Banks did not have any information on Sherrill’s current condition.

BANKS: Officers believed the man had a gun

BANKS: Officers believed the man had a gun

Pointed at police

Police arrived on the 1400 block of Virginia St. NE around 2 p.m. Sunday in response to a domestic disturbance call, Banks said. A woman had called police to report that Sherrill, whom she identified by name, was slamming his backpack into her car.

Police did not find Sherrill at that scene, but one of the responding officers made contact with him while driving near Wyoming and Northeastern. Sherrill then crossed the street and talked to a witness on a bicycle. The witness later told police that Sherrill saw the police arrive and said he didn’t want to go back to jail.

Officer Luke McPeek stopped his police cruiser and got out of his vehicle. That’s when Sherrill pulled an item out of his pocket or waistband and pointed it at the officer, Banks said. McPeek radioed in that Sherrill had a gun, retreated toward his vehicle and shouted at Sherrill to put his hands on his head, Banks said.

Sherrill did not comply with the officer’s commands, Banks said, and that’s when McPeek fired at him. By then, officers David Muñoz, who joined APD in April 2012, and Jim Edison, who joined in 2007, also had arrived at the scene. They also fired at Sherrill.

The shooting is McPeek’s second in his 16 months at the department. Banks said McPeek is one of the officers who fired at Christopher Chase during a massive police chase in late October, when Chase stole a police vehicle and fired a semiautomatic rifle, targeting officers and wounding four. Chase was killed near Fourth and Montano.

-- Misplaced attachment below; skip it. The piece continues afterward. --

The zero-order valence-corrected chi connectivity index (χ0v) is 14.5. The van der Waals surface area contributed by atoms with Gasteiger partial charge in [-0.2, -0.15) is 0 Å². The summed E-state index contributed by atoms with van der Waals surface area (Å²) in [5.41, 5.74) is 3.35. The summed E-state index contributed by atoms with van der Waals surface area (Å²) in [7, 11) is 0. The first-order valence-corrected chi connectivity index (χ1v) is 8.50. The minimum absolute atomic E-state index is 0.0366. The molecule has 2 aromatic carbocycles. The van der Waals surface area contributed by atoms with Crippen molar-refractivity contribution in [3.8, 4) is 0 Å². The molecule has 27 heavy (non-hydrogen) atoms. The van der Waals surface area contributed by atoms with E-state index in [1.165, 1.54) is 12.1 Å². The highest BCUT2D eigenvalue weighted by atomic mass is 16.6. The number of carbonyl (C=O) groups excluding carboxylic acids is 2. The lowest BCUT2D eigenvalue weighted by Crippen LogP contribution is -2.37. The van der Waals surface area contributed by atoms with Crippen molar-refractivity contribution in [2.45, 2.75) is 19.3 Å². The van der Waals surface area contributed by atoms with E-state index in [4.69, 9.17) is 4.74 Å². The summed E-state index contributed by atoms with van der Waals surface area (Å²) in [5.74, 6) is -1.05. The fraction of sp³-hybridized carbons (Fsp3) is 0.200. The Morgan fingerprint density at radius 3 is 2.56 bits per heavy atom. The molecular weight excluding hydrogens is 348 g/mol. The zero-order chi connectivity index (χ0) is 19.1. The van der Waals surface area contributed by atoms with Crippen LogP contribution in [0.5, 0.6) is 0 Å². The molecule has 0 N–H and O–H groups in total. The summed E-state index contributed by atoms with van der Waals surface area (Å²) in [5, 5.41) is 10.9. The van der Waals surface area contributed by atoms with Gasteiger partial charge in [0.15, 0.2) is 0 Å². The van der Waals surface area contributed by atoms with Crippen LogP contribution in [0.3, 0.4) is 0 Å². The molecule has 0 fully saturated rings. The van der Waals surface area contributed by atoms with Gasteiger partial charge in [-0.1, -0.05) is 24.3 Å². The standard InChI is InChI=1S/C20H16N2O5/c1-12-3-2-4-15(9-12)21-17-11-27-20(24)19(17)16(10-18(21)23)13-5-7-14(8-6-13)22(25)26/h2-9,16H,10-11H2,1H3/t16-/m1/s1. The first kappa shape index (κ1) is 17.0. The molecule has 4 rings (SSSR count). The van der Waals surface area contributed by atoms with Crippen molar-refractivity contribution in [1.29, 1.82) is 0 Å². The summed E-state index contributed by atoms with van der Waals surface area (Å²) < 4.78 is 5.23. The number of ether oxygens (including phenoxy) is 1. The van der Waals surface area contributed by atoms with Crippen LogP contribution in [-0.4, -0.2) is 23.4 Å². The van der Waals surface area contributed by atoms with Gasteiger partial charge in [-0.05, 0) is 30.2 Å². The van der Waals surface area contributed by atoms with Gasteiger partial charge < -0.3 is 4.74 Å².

At the news conference, Banks showed two still images from officer Edison’s lapel camera video taken during Sunday’s shooting. Banks pointed to Sherrill, who was standing with his feet shoulder length apart and pointing an object at Edison. All three officers shot at Sherrill, and all three captured the shooting on lapel camera video.

None of those videos has been released.

No time for intervention

Because officers got Sherrill’s name from the initial 911 caller, police were able to refer that information to the APD Real-Time Crime Center, an $800,000 tool unveiled in March that is designed to improve officers’ “situational awareness” in rapidly escalating situations.

“Our primary mission in opening this center is to reduce the number of deadly force encounters our officers are involved in and to help keep them and the public safe by providing them all of the information they need,” then-APD chief Ray Schultz said when the center went live.

Officers who responded to the Sunday disturbance were informed about the suicide threat and his previous statement about wanting to be shot by police, Banks said during the news conference.

Banks said in a phone interview later Thursday that officer Edison was certified in crisis intervention, but that the situation unfolded too rapidly for him or any crisis-intervention-trained officer to try and slow things down.

“There wasn’t any time for intervention,” Banks said. “It happened within five seconds or so.”